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Old 06-14-2011, 10:36 AM   #1
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Wondering if it makes economic sence to replace a bathroom exhaust fan


Since buying our home 10 years ago, we've replaced all the major appliances, including the lovely avocado green fridge in our tenant's apartment. I've been wondering if there's anything else should be replaced for energy savings.

We have two bathroom exhaust fans. One is our main bathroom and the other is in our tenant's bathroom (lower level).

For years we were confused about our tenant's exhaust fan because we couldn't figure out where the air was coming out. Another mystery was why on the east side of the house there was a second vent, right next to the dryer vent. Turns out that vent does belong to the basement bathroom vent but we couldn't believe it.

The bathroom is against the west side of the house, the bathroom exhaust duct work runs 24',between two joists & across the width of the house until it hits the east wall, makes a 90 degree bend, runs straight for roughly 5', and then makes another 90 degree bend to the outside. Which means that the exhaust vent is pushing air 29' with two 90 degree bends. Because this is a bathroom in a half basement (grade is at roughly 3.5') with no windows, the tenants run the exhaust fan a lot. Remarkably there's no mildew problems.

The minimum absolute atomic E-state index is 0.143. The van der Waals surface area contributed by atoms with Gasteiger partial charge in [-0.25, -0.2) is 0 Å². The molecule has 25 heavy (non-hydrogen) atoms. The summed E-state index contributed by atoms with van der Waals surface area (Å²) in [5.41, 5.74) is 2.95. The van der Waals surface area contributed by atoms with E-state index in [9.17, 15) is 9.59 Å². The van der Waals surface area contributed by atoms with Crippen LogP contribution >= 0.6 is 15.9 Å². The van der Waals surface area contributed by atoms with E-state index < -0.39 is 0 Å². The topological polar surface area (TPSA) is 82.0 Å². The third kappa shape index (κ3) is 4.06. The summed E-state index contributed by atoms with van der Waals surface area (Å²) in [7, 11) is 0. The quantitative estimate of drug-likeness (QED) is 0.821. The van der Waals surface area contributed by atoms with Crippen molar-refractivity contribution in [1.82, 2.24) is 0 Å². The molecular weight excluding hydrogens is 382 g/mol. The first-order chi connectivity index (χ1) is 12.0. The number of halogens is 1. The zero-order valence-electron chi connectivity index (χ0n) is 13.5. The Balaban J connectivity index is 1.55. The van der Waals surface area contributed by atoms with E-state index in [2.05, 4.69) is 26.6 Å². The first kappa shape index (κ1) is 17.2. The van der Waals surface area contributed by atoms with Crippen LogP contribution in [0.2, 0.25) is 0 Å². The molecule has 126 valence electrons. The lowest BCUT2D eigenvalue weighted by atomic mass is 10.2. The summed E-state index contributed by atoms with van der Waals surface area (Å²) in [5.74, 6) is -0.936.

The exhaust fan looks oldish - I'm going to guess by the styling maybe from the 80s. I can feel air when I put my hand on the outside vent so I know it is doing its job but I'm not sure how well.

I'm wondering if we should replace our tenant's bathroom fan. Our bathroom exhaust fan upstairs is probably pretty old too but since we don't use it often, I don't think it makes economical sense to replace it. The basement bathroom exhaust fan, however, runs for much longer times and I think is more critical to the health & well being of our tenants.

On one hand, if it's not broke, don't fix it. On the other hand, I wonder if I should replace it for energy/economic savings.

And a quick additional question: is it unusual to have such a long route from the exhaust fan to the outside vent? This house was built in '67 and most the time the builder took shortcuts (for example, originally the upstairs bathroom & kitchen exhaust emptied directly into the attic) and so we're surprised that they put in such a long bit of duct work.

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